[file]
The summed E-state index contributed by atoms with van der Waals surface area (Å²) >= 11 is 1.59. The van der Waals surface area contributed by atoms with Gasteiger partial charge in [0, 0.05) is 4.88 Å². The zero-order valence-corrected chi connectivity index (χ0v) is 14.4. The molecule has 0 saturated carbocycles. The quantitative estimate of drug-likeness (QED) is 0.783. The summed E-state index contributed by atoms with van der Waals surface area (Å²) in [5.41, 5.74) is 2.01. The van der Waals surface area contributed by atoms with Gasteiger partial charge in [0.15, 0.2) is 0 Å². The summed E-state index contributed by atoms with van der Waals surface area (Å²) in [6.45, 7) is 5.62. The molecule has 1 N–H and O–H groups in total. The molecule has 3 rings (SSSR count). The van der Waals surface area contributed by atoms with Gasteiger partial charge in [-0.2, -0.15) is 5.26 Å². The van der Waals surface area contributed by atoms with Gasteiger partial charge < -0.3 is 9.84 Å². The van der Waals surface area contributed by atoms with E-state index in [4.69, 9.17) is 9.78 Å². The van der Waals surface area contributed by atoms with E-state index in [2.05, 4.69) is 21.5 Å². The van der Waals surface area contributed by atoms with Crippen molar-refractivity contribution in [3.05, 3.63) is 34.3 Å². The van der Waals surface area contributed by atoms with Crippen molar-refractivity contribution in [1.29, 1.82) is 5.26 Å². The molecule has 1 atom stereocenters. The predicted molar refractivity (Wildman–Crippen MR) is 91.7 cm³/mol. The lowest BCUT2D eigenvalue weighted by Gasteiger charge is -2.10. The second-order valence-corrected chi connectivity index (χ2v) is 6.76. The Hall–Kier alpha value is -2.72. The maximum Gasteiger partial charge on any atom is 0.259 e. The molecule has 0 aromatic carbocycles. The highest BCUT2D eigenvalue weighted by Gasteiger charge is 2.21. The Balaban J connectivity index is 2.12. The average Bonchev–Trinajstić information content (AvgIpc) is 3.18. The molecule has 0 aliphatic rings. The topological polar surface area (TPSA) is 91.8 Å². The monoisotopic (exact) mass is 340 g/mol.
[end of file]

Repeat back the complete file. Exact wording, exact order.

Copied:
The summed E-state index contributed by atoms with van der Waals surface area (Å²) >= 11 is 1.59. The van der Waals surface area contributed by atoms with Gasteiger partial charge in [0, 0.05) is 4.88 Å². The zero-order valence-corrected chi connectivity index (χ0v) is 14.4. The molecule has 0 saturated carbocycles. The quantitative estimate of drug-likeness (QED) is 0.783. The summed E-state index contributed by atoms with van der Waals surface area (Å²) in [5.41, 5.74) is 2.01. The van der Waals surface area contributed by atoms with Gasteiger partial charge in [0.15, 0.2) is 0 Å². The summed E-state index contributed by atoms with van der Waals surface area (Å²) in [6.45, 7) is 5.62. The molecule has 1 N–H and O–H groups in total. The molecule has 3 rings (SSSR count). The van der Waals surface area contributed by atoms with Gasteiger partial charge in [-0.2, -0.15) is 5.26 Å². The van der Waals surface area contributed by atoms with Gasteiger partial charge < -0.3 is 9.84 Å². The van der Waals surface area contributed by atoms with E-state index in [4.69, 9.17) is 9.78 Å². The van der Waals surface area contributed by atoms with E-state index in [2.05, 4.69) is 21.5 Å². The van der Waals surface area contributed by atoms with Crippen molar-refractivity contribution in [3.05, 3.63) is 34.3 Å². The van der Waals surface area contributed by atoms with Crippen molar-refractivity contribution in [1.29, 1.82) is 5.26 Å². The molecule has 1 atom stereocenters. The predicted molar refractivity (Wildman–Crippen MR) is 91.7 cm³/mol. The lowest BCUT2D eigenvalue weighted by Gasteiger charge is -2.10. The second-order valence-corrected chi connectivity index (χ2v) is 6.76. The Hall–Kier alpha value is -2.72. The maximum Gasteiger partial charge on any atom is 0.259 e. The molecule has 0 aromatic carbocycles. The highest BCUT2D eigenvalue weighted by Gasteiger charge is 2.21. The Balaban J connectivity index is 2.12. The average Bonchev–Trinajstić information content (AvgIpc) is 3.18. The molecule has 0 aliphatic rings. The topological polar surface area (TPSA) is 91.8 Å². The monoisotopic (exact) mass is 340 g/mol.